Opinion

GCSE 2018 Variability Charts: Are Your Results Normal?

23 Aug 2018, 10:38

GCSE results are out.

Each year Ofqual produces boring-sounding variability charts. It sounds dull but they show how many centres, i.e. schools or colleges, dropped or increased their results compared with the previous year.

This means that if you dropped, say, 25 per cent in one subject, you can see how many other schools also saw the same dip.

GCSE English: A picture of stability

DO NOT PANIC. These look complicated, but they’re not.

The chart on the left compares this year’s results in each school to last year. Each bar shows how many ‘centres’ had an increase or decrease in their 4+ rate.

For example, go along the bottom of the graph to -10 and you’ll see the purple bar goes up to around 180. This means that around 180 schools/colleges saw a decrease in their overall 4+ rate of 10 percentage points. If you saw a similar drop – then you’re not alone, but you are unusual. Most centres only moved between -2.5 and 2.5 percentage points either way.

The chart on the right shows how many centres changed their results dramatically last year.

Because last year was the first go at the new GCSEs, a lot more schools decreased dramatically and the spread of results was much higher (that’s what the ‘SD’ score shows in the top right). This year, however, there is a lot more stability – which is why the SD rate has dropped.

English literature

In English literature, we see the same trend. Lots of stability this year, and far fewer schools dramatically increasing or decreasing their 4+ rate.

GCSE Maths: No surprises

The average change this year was 0%

Whereas last year, the average centre saw its results go down by 1.4 percentage points, this year they’ve stayed pretty much the same, and there is even less spread in increases or decreases than previously. If your results increased or decreased by more than 10 percentage points you are in an elite club of about 400 schools (200 either way).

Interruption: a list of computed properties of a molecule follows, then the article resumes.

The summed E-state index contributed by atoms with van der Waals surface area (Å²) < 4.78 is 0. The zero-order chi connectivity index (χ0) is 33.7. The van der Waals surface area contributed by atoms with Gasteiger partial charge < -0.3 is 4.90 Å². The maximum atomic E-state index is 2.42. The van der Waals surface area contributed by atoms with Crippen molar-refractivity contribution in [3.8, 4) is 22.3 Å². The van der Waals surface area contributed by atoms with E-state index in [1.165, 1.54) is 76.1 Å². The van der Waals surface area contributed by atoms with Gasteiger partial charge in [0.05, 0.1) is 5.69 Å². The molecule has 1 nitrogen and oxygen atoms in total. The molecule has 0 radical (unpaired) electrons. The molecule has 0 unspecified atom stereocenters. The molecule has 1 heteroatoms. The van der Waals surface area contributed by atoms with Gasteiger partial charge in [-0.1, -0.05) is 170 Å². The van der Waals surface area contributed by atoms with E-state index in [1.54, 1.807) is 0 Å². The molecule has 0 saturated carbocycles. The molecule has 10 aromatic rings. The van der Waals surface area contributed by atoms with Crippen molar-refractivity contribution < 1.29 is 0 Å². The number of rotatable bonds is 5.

GCSE Science: Triple vs Double

The triple science graphs all  look weirdly like they did last year. This is the biology one as an example – but the chemistry and physics ones are the same. If you are seeing a centre variation of more than 7.5 either way, you’re pretty unusual.

Combined science is a whole other story!

Lots of change this year – with a mean shift of +3.6 percentage points for each school. If your combined science grades therefore look unusually positive, you are also not alone.

In part this is because there is so much change in the new science reforms and also because there has been a lot of switching qualification types.

That said, Ofqual let you see the results of centres who kept their entry patterns reasonably stable and even they have seen lots of changing (and a substantial bump in scores).

GCSE History

History is the subject that seems to have struggled most this year – although it was struggling last year a little too. Centres saw an average decline of 0.4 percentage points overall, and there was a fairly wide spread of results with a handful of centres dropping 40 percentage points or increasing by that much.

A sensible guess is that more pupils are being forced into history to deal with the EBacc requirements, and this makes things trickier for schools. We also heard that lots of schools were struggling to cover the whole history curriculum in time.

GCSE Geography

On the other side of the EBacc equation, however, Geography had a fairly stable year. A wide spread in the leaps – so, again, a handful with big decreases or increases – but overall the shift was only -0.1 per centage points per centre.

GCSE French

Finally, here’s the GCSE French numbers. As ever, the spread is wider than in all other subjects but overall the average centre saw results go up bu 0.3 percentage points.

In conclusion?

It’s all much of a muchness. If your science results are up – that’s great for the kids, but you may find it’s not as unusual as you think relative the rest of the country. If your history and MFL are a bit dramaticaly up or down, then you’re also not alone. With English and maths, however, things should be roughly the same.